County’s history being documented in survey

by Sherry Hamilton - Posted on Mar 05, 2014 - 02:15 PM

Photo: A team of historians and archaeologists gathered at the East River home of Mathews residents Martha Ellen Traband and Bill Brockner Friday to perform an architectural survey of the property. They are in the process of completing surveys on 230 properties in Mathews County. Team members, from left, are Anna Hayden, staff archaeologist for the Fairfield Foundation; Thane Harpole, co-director of the Fairfield Foundation and co-owner of DATA Investigations; Forrest Morgan, chair of the archaeology committee of the Mathews County Historical Society, and Steve Fonzo, historical preservationist for DATA Investigations. Photo by Sherry Hamilton

A team of historians and archaeologists gathered at the East River home of Mathews residents Martha Ellen Traband and Bill Brockner Friday to perform an architectural survey of the property. They are in the process of completing surveys on 230 properties in Mathews County. Team members, from left, are Anna Hayden, staff archaeologist for the Fairfield Foundation; Thane Harpole, co-director of the Fairfield Foundation and co-owner of DATA Investigations; Forrest Morgan, chair of the archaeology committee of the Mathews County Historical Society, and Steve Fonzo, historical preservationist for DATA Investigations. Photo by Sherry Hamilton

The Mathews County Historical Society is more than halfway through a grant-sponsored architectural survey of 230 structures in Mathews, including historic homes, churches, businesses, cemeteries, warehouses, boat landings, docks and other structures.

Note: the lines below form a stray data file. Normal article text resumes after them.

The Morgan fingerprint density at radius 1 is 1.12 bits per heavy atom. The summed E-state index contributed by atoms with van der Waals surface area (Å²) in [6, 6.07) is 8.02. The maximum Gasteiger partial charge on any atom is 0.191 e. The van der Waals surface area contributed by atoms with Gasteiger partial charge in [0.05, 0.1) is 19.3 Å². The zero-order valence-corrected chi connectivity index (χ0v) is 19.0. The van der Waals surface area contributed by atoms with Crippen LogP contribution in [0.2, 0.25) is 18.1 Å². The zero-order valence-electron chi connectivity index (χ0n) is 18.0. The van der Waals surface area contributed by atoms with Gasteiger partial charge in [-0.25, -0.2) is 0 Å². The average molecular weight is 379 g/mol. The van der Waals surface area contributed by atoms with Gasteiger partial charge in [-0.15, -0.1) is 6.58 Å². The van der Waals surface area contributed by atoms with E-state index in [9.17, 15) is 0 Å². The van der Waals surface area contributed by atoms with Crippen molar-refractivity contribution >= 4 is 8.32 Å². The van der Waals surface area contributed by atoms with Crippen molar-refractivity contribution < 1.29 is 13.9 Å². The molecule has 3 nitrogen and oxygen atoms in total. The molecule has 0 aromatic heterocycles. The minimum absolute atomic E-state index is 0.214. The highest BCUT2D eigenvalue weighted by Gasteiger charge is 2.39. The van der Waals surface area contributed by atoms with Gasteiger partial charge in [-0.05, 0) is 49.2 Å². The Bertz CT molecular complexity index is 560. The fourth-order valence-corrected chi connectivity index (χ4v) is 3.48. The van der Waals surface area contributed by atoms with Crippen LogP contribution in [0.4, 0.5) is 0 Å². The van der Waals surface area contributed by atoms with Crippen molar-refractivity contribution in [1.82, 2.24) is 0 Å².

The survey is part of the historical society’s “Year of Finding History in Mathews County.”

On Friday, Steve Fonzo, historical preservationist for the local firm DATA Investigations, and Anna Hayden, staff archaeologist for the Fairfield Foundation, were at the East River home of Martha Ellen Traband and Bill Brockner to conduct a reconnaissance survey of the house and other buildings on the property.

Fairfield Foundation co-director and DATA Investigations co-owner Thane Harpole was there, as well, along with Forrest Morgan, chair of the historical society’s archaeology committee.

Hayden photographed and mapped the property, showing the location of the house and other buildings in relation to the shoreline, then drew rooflines and other details on a building diagram that came from tax records.

Fonzo made notes on the architectural style and exterior material of the house and wrote a description of the site and the architecture. 

The information obtained will be digitized and included, along with the site’s location and parcel numbers, in the Virginia Department of Historic Resources’ statewide database, Harpole said. If any of the properties visited seem to be eligible for the National Registry, he said, that will be noted. Even properties that aren’t eligible individually might be eligible as a location-based or a theme-based group, he said, particularly Mathews County’s gas stations. He said that a lot of them date to between the 1920s and 1940s.